Rosenhan received his Bachelor of Arts degree from Yeshiva University. At Columbia University in 1953 he earned his master's degree, and five years later his Ph.D in psychology. Rosenhan was a leading expert on psychology and the law. He was a pioneer in the application of psychological methods to the practice of trial law process, including jury selection and jury consultation. He was a fellow of the American Association for the Advancement of Science and has been a visiting fellow at Wolfson College at Oxford University. Before joining the Stanford Law School faculty in 1970, he was a member of the faculties of Swarthmore College, Princeton University, and Haverford College. He was also a research psychologist at Educational Testing Service and a lecturer at the University of Pennsylvania.
In 1973 Rosenhan published "On Being Sane in Insane Places", one of the most widely read articles in the field of psychology[verification needed]. The article details the Rosenhan experiment. The experiment arranged for eight individuals with no history of psychopathology to attempt admission into twelve psychiatric hospitals. All individuals were admitted with a diagnosis of schizophrenia or bipolar disorder. Psychiatrists then attempted to treat the individuals using psychiatric medication. All eight were discharged within 7 to 52 days, but only when they had stated that they accepted their diagnosis. In a later part of the study, a research and teaching hospital challenged Rosenhan to run a similar experiment involving its own diagnosis and admission procedures. Psychiatric staff were warned that at least one pseudo-patient might be sent to their institution. 83 out of 193 new patients were believed by at least one staff member to be actors. In fact, Rosenhan sent no actors. The study concluded that existing forms of diagnosis were grossly inaccurate in distinguishing individuals without mental disorders from those with mental disorders. The paper created an explosion of controversy. Critics have questioned the validity and credibility of the study, but concede that the consistency of psychiatric diagnoses needs improvement.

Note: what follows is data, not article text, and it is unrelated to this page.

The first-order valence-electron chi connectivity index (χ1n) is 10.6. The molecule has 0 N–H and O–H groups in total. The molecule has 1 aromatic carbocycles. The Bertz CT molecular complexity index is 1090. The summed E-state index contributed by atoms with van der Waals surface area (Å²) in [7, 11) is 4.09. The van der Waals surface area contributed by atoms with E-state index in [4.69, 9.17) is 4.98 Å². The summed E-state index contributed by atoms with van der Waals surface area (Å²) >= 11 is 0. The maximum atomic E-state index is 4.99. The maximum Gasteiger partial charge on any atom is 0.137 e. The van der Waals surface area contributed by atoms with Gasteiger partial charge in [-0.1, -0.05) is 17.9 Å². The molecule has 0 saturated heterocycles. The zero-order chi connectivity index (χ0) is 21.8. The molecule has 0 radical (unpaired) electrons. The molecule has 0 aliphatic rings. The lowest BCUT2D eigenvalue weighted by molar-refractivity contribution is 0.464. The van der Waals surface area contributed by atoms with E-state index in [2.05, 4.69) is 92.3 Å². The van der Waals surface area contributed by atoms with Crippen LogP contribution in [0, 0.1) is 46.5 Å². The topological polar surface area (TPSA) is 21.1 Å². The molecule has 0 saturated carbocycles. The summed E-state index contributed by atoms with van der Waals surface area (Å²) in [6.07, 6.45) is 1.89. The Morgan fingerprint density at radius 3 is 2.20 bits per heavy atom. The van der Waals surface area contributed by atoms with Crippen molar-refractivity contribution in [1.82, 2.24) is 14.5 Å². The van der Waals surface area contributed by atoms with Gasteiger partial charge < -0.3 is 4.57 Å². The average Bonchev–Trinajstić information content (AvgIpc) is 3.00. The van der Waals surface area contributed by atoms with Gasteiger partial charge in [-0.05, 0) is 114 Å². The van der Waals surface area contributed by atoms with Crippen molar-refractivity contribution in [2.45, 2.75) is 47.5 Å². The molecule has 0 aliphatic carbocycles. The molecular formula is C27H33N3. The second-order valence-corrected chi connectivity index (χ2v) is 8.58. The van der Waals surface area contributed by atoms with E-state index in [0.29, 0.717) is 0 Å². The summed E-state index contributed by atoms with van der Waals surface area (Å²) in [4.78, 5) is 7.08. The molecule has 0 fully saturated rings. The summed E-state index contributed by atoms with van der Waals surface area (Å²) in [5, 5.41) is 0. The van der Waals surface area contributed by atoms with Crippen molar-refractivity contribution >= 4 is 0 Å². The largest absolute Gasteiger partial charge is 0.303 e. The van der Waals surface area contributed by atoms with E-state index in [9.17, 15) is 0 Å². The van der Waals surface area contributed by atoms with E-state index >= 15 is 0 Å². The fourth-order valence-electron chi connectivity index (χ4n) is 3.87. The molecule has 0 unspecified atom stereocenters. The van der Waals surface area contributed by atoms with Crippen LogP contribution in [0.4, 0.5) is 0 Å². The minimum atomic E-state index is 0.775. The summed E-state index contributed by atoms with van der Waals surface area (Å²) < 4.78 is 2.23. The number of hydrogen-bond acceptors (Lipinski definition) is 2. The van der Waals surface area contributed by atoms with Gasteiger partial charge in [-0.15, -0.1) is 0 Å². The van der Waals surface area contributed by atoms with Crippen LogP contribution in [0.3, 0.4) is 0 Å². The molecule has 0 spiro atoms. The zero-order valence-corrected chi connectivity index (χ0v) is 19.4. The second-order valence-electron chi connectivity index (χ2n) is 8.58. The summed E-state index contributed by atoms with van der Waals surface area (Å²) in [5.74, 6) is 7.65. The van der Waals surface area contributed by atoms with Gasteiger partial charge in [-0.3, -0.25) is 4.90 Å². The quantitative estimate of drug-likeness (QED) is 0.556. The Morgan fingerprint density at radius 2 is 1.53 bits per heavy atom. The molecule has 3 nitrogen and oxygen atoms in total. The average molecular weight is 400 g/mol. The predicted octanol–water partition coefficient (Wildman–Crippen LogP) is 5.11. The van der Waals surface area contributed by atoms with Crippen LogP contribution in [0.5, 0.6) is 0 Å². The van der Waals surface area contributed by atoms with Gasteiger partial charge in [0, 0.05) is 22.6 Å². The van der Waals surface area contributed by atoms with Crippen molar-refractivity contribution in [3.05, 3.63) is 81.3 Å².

Along with Martin Seligman, Rosenhan believed that there are seven main features of abnormality: suffering; maladaptiveness; vividness and unconventionality; unpredictability and loss of control; irrationality and incomprehensibility; observer discomfort; and violation of moral and ideal standards.
Professor Rosenhan held a joint appointment with the Stanford University Department of Psychology and later became professor emeritus at Stanford University. He died on February 6, 2012, at the age of 82.
- "SLS News | Stanford Law School Mourns the Loss of David L. Rosenhan, Professor of Law & Psychology, Emeritus". Blogs.law.stanford.edu. 2012-02-16. Retrieved 2012-03-15.
- Rosenhan D (1973). "On being sane in insane places". Science 179 (4070): 250–258. doi:10.1126/science.179.4070.250. PMID 4683124. http://www.sciencemag.org/cgi/content/abstract/179/4070/250.
- Spitzer R.L., Lilienfeld S.O., Miller M.B. (2005). "Rosenhan revisited: The scientific credibility of Lauren Slater's pseudopatient diagnosis study". Journal of Nervous and Mental Disease 193 (11): 734–739. PMID 16260927.
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- Stanford Law School Mourns the Loss of David L. Rosenhan, Professor of Law & Psychology, Emeritus, Stanford Law School (SLS) News, February 16, 2012 (downloaded March 13, 2012)
- Rosenhan, D.L. (January 19, 1973). "On Being Sane in Insane Places". Science (American Association for the Advancement of Science) 179 (4070): 250–258. doi:10.1126/science.179.4070.250. PMID 4683124. Retrieved 2009-08-12.